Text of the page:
Bennet, Romanoff differ on role lobbyists should play in drafting bills
The ugly back and forth on the power of special interests that has shaped the U.S. Senate primary contest pitting Andrew Romanoff against Michael Bennet has so far turned mostly on abstractions and circumstantial speculations. Former state House Speaker Romanoff has railed against big money donors and highlighted Bennet votes he thought raised questions about influence. Senator Bennet has fired back that although candidate Romanoff takes no special interest money, lawmaker Romanoff was deep into the trough. Romanoff has rejected political action committee money. Bennet has said PAC spending is a matter of public record and so is not the problem Romanoff is making it out to be.
But, in attempting to shape or pass legislation, special interests do more than give cash. Special interest lobbyists and attorneys often write the legislation itself. And on that matter Bennet and Romanoff hold different positions.
“I think the [congressional] staff should be [drafting legislation], that the people in the [lawmaker’s] offices should be doing that,” Bennet told the Colorado Independent. “Even if people are all doing great work, and even if everybody is well intentioned and everybody’s intentions are honorable, it’s still important that we have a public perception– that there is confidence in the work.”
In his freshman year in the Senate, Bennet has worked to erect new boundaries in the relationship between lobbyists and lawmakers. He proposed legislation to extend the period of time congressional staffers must take off before taking lobbyist jobs and returning to the Hill to pitch their former colleagues. As it is, he says, there’s too much room to peddle influence and erode public trust.
Romanof, however, told the Independent that lobbyists know their topic well and can be a tremendous resource to lawmakers. He said the onus is on lawmakers to act as gatekeepers and make their own decisions on any draft legislation presented to them. He said that’s why the money that one way or another accompanies a draft bill, for example, is the problem. The fact that lobbyists write legislation was not a top concern.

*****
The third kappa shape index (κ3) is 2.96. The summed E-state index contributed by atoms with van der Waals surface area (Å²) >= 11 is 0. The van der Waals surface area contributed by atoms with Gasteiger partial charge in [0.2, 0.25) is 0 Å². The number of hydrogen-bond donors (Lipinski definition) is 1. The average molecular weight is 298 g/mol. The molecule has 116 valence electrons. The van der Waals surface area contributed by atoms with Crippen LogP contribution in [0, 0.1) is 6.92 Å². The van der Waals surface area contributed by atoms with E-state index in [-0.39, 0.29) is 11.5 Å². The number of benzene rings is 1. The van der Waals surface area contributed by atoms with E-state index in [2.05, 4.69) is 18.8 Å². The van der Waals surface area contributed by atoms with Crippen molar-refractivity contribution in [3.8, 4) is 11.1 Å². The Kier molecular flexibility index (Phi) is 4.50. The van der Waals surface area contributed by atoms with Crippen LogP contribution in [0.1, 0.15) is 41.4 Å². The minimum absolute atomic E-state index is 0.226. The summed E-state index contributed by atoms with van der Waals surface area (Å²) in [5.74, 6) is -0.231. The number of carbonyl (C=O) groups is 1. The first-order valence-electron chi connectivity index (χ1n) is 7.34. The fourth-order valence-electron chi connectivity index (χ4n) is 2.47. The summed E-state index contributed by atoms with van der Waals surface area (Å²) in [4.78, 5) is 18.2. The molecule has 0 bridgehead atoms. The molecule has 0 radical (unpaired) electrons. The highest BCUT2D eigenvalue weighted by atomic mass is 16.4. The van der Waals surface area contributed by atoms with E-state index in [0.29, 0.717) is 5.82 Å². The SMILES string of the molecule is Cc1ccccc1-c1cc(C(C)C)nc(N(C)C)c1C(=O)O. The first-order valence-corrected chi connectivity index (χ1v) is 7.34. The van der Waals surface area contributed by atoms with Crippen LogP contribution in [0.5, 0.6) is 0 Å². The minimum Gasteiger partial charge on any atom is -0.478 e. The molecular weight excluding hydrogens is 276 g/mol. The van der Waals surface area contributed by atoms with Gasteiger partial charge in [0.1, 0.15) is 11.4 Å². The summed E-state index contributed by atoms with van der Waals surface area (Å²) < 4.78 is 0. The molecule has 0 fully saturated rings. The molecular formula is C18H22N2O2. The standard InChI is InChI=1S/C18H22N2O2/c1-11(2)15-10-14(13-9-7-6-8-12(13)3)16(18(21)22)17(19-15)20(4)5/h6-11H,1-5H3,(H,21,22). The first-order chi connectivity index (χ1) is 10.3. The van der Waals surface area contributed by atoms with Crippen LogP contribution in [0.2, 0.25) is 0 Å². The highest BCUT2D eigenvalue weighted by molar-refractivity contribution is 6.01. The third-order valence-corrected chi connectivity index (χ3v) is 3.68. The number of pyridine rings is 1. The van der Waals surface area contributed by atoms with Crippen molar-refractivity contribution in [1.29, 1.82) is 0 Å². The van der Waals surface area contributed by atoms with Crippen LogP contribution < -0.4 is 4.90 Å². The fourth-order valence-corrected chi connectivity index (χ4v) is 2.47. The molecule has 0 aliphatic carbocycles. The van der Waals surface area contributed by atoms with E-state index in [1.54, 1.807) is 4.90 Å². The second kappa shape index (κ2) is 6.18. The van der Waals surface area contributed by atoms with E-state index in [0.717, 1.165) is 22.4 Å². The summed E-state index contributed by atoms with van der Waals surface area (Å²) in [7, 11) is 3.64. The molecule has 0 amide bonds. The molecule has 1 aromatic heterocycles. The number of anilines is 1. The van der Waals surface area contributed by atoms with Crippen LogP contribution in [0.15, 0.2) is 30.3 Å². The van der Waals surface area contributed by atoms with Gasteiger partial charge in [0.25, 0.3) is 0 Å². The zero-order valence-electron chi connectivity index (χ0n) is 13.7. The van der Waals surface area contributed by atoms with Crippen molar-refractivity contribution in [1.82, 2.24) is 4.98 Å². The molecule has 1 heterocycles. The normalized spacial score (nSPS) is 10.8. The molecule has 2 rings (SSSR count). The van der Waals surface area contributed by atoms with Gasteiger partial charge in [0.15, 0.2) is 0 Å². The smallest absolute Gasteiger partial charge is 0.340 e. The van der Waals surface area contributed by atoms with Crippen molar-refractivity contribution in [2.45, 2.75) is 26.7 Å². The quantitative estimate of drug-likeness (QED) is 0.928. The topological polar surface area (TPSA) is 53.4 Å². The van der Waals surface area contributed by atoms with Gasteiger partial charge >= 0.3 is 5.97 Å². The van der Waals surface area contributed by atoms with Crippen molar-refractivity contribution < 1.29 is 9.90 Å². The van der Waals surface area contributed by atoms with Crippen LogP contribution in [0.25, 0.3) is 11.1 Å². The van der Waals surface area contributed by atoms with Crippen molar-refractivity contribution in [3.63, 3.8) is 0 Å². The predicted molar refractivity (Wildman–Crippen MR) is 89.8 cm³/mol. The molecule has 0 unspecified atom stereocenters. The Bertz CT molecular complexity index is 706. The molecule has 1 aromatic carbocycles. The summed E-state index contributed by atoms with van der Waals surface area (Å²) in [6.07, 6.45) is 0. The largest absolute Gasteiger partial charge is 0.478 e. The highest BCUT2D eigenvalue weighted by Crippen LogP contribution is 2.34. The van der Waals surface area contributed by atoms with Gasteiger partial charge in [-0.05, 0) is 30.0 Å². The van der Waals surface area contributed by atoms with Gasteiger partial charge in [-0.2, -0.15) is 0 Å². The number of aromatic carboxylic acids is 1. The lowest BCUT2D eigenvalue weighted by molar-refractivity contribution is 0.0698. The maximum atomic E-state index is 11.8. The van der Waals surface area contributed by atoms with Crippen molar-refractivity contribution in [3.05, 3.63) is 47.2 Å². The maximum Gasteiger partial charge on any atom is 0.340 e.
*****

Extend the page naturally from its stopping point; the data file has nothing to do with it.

The two views may largely stem from the way legislative resources differ in Denver and Washington.
In Washington, Hill staffers are generally long-time professionals knowledgeable on a wide range of topics. In Denver, where cash to pay staff is minimal, lawmakers lean on outside experts– often lobbyists– to develop legislation. State lawmaker pass outside legislation for review to the Office of Legislative Legal Services or OLLS, which is staffed with attorneys who provide law-writing services and advice.
OLLS staffers mainly make sure the bills do not conflict with Colorado statute. Indeed, OLLS tells drafters to avoid altering legislation coming from outside groups because the devil is in the details and inexperienced lawmakers could make a mess of the proposed laws.
The upshot is that in writing legislation, Sen. Bennet relies on his staff and Former Speaker Romanoff relied on lobbyists and the nonpartisan OLLS.
Colorado Senate Majority Leader John Morse, D-Colorado Springs, told the Independent that lobbyists in Colorado can have considerable influence on legislation but that any legislation they submit will definitely pass through OLLS. In Washington, on the other hand, the draft might go through merely one staffer, who also may have been pressed by the lobbyist who wrote it, for example, or may be pals or former colleagues with that lobbyist and for that reason less likely to whatever degree to take a straight look at the legislation.
“The reality of the process is that somebody wants something done, whether it is Excel Energy or the Colorado Children’s Fund or the Chiefs of Police or the Sheriffs. Somebody wants something done. Somebody can see something in statute that is not working,” said Morse.
He added that committees evaluate all legislation and that different kinds of outside people have different levels of influence. “Bond attorneys for example would literally have 99 percent influence… what do I know about law and technical details?”
Morse said lobbyists search out legislators who are willing to work with them. He said this year the Fire Police Pension Association largely wrote SB 21 and 22, for example. Mainly he agreed with Romanoff that lawmakers have to act as gatekeepers. Morse said he puts OLLS in direct contact with some lobbyist groups to work on developing bills.
“It is always up to the individual legislator to say ‘Wait, I am not willing to do that’ or ‘What does this mean?’ or ‘Is that where I want to go?’ ”
In Colorado it’s not uncommon to see a legislator in committee turn to ask a stakeholder or lobbyist how the bill work or asking for advice on whether they should support or object to amendments.
Still, Morse said that it’s unlikely a bill that could bring significant change would get far without OLLS fully informing a lawmaker about the ramifications. Given the resources here, he said, “I don’t think it is a bad thing that [special interests] have some influence in the process.”
Morse said he thought it must be more difficult for Washington lawmakers to catch problems.
“In Washington if a lobbyist gets a hold of a Bennet staffer and says ‘This is how we want a bill written’… they probably have a lot of influence in how that bill is presented, at least in the first draft.”